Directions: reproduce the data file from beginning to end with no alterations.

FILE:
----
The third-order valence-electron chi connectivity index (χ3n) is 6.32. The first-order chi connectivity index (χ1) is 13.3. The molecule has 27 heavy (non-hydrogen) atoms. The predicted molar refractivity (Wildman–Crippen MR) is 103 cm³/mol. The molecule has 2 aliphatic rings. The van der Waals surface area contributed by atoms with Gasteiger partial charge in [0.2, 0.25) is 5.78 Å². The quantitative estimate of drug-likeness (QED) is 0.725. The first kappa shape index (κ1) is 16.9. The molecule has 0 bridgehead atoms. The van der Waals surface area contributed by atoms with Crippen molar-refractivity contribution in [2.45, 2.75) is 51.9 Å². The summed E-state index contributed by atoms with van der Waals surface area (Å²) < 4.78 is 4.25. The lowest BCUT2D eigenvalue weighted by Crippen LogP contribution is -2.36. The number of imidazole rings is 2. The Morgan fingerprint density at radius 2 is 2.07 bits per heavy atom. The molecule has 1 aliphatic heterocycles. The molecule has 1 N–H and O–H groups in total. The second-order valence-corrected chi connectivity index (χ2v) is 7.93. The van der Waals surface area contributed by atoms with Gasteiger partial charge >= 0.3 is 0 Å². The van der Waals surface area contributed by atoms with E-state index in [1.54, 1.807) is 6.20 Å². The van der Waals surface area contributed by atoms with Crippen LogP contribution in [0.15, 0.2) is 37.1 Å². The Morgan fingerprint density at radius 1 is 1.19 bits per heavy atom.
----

The third-order valence-electron chi connectivity index (χ3n) is 6.32. The first-order chi connectivity index (χ1) is 13.3. The molecule has 27 heavy (non-hydrogen) atoms. The predicted molar refractivity (Wildman–Crippen MR) is 103 cm³/mol. The molecule has 2 aliphatic rings. The van der Waals surface area contributed by atoms with Gasteiger partial charge in [0.2, 0.25) is 5.78 Å². The quantitative estimate of drug-likeness (QED) is 0.725. The first kappa shape index (κ1) is 16.9. The molecule has 0 bridgehead atoms. The van der Waals surface area contributed by atoms with Crippen molar-refractivity contribution in [2.45, 2.75) is 51.9 Å². The summed E-state index contributed by atoms with van der Waals surface area (Å²) < 4.78 is 4.25. The lowest BCUT2D eigenvalue weighted by Crippen LogP contribution is -2.36. The number of imidazole rings is 2. The Morgan fingerprint density at radius 2 is 2.07 bits per heavy atom. The molecule has 1 aliphatic heterocycles. The molecule has 1 N–H and O–H groups in total. The second-order valence-corrected chi connectivity index (χ2v) is 7.93. The van der Waals surface area contributed by atoms with Gasteiger partial charge >= 0.3 is 0 Å². The van der Waals surface area contributed by atoms with E-state index in [1.54, 1.807) is 6.20 Å². The van der Waals surface area contributed by atoms with Crippen LogP contribution in [0.15, 0.2) is 37.1 Å². The Morgan fingerprint density at radius 1 is 1.19 bits per heavy atom.